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Author: Aditya Garg, II year of B.A.,LL.B.(Hons.) from National Law University, Jodhpur


According to the Oxford Dictionary, "Gender Neutrality" "is common to both male and female genders and refers to the principle that laws, language, and other social structures should not differentiate roles based on people's sex or gender, and that men and women should be treated equally without any discrimination." [i]On that basis, Indian Constitution Article 14 was drafted, which stated:

“The State shall not deny to any person equality before the law or the equal protection of the laws within the territory of India Prohibition of discrimination on grounds of religion, race, caste, sex or place of birth.”[ii]And in line with principle of equality,Indian Penal Code, 1860 {“IPC”} was drafted of which Section 2 says: “Every person shall be liable to punishment under this Code and not otherwise for every act or omission contrary to the provisions thereof, of which he shall be guilty within India.” [iii]This clause makes it obvious that the IPC does not establish gender distinctions between criminals and that anyone who commits a crime will be held accountable for it. However, numerous provisions specified in the IPC have turned this law into a gender-biased legislation, contradicting the intended equality. One such clause is the "Dowry Death" clause in regard to cruelty, which will be discussed further below.

When someone says "Dowry Death," pictures of a woman being tortured and harassed for money before being hanged within her home instantly spring to mind. According to feminists, every unnatural or untimely death of a married Indian woman is the result of dowry payment. Furthermore, feminist exaggeration of bride murder and dowry harassment creates the idea that Indian males have a disturbing proclivity to abuse their wives in order to get money and property. [iv]But that is not only the true picture and as we will see we would get to know that this is a very gender biased legislation and men may not be always liable for dowry death as presumed in this section, let’s try to find this out.

Specific Legislations

Section 304B of IPCdefines Dowry Death which states that:“When a woman dies as a result of burns or bodily injury, or otherwise than under normal circumstances, within seven years of her marriage, and it is proven that she was subjected to cruelty or harassment by her husband or any relative of her husband for, or in connection with, any demand for dowry, such death is referred to as "dowry death," and such husband or relative is deemed to have caused her death”.[v]

Section 498A of IPCspecifies that “if cruelty and harassment are proven to have been inflicted on a married woman by her husband or any related of her husband, such husband or relatives of the husband shall be punished with imprisonment for a time that may amount to three yearsand shall also be liable to fine. For the purpose of this section, “cruelty” means—

(a) any purposeful action of such a kind as to push the woman to commit suicide or to cause significant injury or risk to the woman's life, limb, or health (whether mental or physical); or

(b)harassment of a woman in order to coerce her[vi]or any person related to her to satisfy any unlawful demand for any property or valued security, or in response to her or any person related to her failure to meet such demand”.[vii]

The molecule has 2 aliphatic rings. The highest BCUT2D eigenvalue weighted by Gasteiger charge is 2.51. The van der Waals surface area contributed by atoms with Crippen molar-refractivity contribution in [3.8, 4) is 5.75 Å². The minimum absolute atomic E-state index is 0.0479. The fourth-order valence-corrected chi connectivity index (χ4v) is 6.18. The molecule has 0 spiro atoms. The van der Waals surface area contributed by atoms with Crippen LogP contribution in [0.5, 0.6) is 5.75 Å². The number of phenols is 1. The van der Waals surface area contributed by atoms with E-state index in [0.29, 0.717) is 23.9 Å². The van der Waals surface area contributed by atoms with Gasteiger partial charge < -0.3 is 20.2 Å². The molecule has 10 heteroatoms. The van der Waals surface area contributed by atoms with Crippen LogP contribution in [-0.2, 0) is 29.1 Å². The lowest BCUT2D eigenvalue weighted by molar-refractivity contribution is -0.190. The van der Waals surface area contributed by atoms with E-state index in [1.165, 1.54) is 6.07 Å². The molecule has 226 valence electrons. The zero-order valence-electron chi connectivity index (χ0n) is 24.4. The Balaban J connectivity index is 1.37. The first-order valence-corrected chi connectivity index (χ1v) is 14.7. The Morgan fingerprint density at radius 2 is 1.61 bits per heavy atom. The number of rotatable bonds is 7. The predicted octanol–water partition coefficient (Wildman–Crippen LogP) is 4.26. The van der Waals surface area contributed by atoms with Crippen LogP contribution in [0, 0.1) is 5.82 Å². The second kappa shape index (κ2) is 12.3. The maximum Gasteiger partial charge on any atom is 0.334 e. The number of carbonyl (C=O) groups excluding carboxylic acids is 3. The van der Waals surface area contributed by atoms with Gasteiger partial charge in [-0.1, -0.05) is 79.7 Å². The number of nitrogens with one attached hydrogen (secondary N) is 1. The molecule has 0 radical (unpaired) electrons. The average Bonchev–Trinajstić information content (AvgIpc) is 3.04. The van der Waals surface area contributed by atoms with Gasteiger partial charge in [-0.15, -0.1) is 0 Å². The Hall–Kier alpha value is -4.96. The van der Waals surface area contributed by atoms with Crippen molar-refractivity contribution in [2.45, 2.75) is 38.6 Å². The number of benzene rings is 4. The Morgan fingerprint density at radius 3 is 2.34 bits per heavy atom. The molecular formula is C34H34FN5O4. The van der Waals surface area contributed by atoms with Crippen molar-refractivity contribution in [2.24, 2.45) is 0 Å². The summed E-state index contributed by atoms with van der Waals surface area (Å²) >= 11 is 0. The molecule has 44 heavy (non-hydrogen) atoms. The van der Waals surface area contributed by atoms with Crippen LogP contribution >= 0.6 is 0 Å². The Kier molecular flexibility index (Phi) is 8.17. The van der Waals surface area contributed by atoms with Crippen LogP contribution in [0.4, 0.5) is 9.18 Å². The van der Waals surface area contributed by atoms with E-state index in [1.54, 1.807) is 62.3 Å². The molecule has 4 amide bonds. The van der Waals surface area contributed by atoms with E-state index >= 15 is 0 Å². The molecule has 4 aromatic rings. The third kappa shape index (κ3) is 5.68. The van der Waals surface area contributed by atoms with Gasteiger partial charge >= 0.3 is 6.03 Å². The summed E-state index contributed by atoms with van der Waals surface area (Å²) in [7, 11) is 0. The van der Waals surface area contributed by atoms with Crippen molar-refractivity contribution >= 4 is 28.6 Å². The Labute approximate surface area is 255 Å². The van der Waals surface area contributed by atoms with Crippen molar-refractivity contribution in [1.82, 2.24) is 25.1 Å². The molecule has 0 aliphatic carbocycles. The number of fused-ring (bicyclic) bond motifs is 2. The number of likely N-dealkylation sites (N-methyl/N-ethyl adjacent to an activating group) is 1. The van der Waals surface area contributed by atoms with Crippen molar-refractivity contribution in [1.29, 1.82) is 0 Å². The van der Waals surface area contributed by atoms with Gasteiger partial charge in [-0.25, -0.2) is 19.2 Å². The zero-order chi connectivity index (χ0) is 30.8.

Both these section should be read along with Section113A of the Indian Evidence Act, 1872{“IEA”} which states that when above two sections are fulfilled, Court may presume that husband or relatives of husband are liable for suicide of wife.[viii]

Comments:The provision was specifically designed to protect the nation's "women section," as stated in section 304B, by stating "where the death of a woman" and thus this section is blatantly biased against men because it exclusively defends women against abuse from their husbands and his family members while saying nothing about the abuse that men experience at the hands of their wives and does not uphold their legal rights.[ix]

Secondly,the arrangement under the above mentioned provisions is disproportionate due to:(a)First off, the phrase "normal circumstances" has no definition in the code itself and is open to interpretation by the court. (b) Secondly, the husband and/or his relatives are considered to have caused the woman's "dowry death" even if it cannot be shown that she was the victim of cruelty or dowry demands. (c) Thirdly, the legal basis that the criminal justice system is based on is utterly at odds with the use of the word "shall."

And thus from above three clauses,The burden of proof shifts from the prosecution to the defendant because the prosecution only needs to present evidence linking the woman's death to any cruelty related to it; beyond this, the onus is on the husband and/or his relatives to prove that the woman was not subject to any cruelty or dowry demands. This violates the accused's legal right to the presumption of innocence in a criminal trial. [x]These provisions show a marked departure from the ordinary principles of Criminal law wherein it’s entirely upon the prosecution to prove the guilt of the accused beyond reasonable doubt. This is completely wrong and goes against principles of Natural Justice as well as rule of law. And there is data on this which shows how this provision has been thoroughly misused which says, “In as many as 44% of these cases, prosecution is thoroughly unjustified and According to the National Crime Records Bureau statistics, in 2012,only 15% of the accused in all the cases were convicted.”[xi]